Absolutely not. I am still being surprised every day. If you had asked me about feeding animals with an AI a year ago, I would have looked at you like you just tole me the aliens had landed. Now we are feeding animals with an AI. This is what is so absolutely fantastic about the industry, there is a new frontier to be pushed further every day.

Fortunately makes up for all the crap you have to hear because everything that has the slightest bit of math inside is called AI these days. I would like to reverse that saying: It is only called AI as long as it does not work. As soon as it works, it gets a real name like “facial recognition” ????

So you’ve been talking about some very real and honest stuff regarding machine reasoning… what’s this all about?  

In the area of AI, we have made one mistake since 1954 now. Whenever we found a new algorithm or were finally able to actually apply an algorithm we found a long time ago, we declared this algorithm to be the one solution to everything. This one-size-fits-all approach is not only stupid but lead to AI winters which were periods in research and commerce when no one would touch AI with surgical gloves – except for the crazy ones of course; did I mention 1995 was during such an AI winter? We are making exactly the same mistake again, by declaring deep-learning equivalent to AI. One algorithm will not be a solution for everything, it is a solution for a defined set of problems. This means it will fail miserably at other problems and also have clear limitations in the scope it was originally built for. Let’s stick with machine learning for a bit. The clear limitation is data. At some point, there will not be enough data to describe “now”.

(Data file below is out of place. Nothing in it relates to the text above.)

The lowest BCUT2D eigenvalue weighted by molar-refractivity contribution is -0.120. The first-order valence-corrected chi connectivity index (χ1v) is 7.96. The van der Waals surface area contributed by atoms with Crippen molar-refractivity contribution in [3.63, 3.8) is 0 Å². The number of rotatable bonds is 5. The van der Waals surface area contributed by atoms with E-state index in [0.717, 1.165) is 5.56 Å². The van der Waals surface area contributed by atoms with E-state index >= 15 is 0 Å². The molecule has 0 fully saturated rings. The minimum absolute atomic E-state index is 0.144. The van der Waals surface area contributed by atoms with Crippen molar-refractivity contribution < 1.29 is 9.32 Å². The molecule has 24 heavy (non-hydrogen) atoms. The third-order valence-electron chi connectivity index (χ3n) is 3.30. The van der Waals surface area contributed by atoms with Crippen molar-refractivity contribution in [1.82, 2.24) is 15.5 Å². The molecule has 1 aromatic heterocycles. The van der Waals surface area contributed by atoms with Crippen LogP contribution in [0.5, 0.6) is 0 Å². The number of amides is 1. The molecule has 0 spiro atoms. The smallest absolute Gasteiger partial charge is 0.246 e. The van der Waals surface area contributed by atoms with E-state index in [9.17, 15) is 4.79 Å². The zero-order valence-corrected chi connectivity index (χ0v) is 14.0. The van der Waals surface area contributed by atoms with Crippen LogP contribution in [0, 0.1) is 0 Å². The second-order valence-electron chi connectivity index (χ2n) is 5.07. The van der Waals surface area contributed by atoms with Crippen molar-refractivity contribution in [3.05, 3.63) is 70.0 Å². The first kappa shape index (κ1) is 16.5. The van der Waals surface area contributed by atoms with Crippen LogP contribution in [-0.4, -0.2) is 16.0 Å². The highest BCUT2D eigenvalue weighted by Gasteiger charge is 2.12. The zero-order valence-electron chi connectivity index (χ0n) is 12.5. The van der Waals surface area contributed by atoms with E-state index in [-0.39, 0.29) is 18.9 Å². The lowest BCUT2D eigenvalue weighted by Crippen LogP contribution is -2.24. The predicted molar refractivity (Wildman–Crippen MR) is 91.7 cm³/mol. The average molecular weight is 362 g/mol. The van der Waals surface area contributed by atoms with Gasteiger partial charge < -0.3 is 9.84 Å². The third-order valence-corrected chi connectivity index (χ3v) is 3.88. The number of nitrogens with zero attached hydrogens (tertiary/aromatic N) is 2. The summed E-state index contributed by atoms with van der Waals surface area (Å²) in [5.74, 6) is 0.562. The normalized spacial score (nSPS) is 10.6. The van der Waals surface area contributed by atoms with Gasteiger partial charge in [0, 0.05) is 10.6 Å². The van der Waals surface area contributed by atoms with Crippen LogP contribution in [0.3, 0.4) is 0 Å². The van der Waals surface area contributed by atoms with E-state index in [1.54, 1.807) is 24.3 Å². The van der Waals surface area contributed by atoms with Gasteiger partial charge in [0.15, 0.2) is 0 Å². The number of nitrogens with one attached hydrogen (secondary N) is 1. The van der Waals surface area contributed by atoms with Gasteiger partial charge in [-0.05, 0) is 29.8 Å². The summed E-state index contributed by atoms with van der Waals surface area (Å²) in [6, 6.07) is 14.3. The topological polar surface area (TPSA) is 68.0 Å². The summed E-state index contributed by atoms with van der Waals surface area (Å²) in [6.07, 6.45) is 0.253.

I believe there are three basic sets of algorithms to be considered when building a general AI:

  1. Machine learning.  The ability to learn to recognize patterns and associate positive actions with them. This is like evolution, everything that behaves favorably survives, everything else dies. Adding a temporal memory to this system was what started deep learning with long-term-short-term-memory networks. But there are many other learning algorithms.
    In biology, we call this “instinct” and all species have them.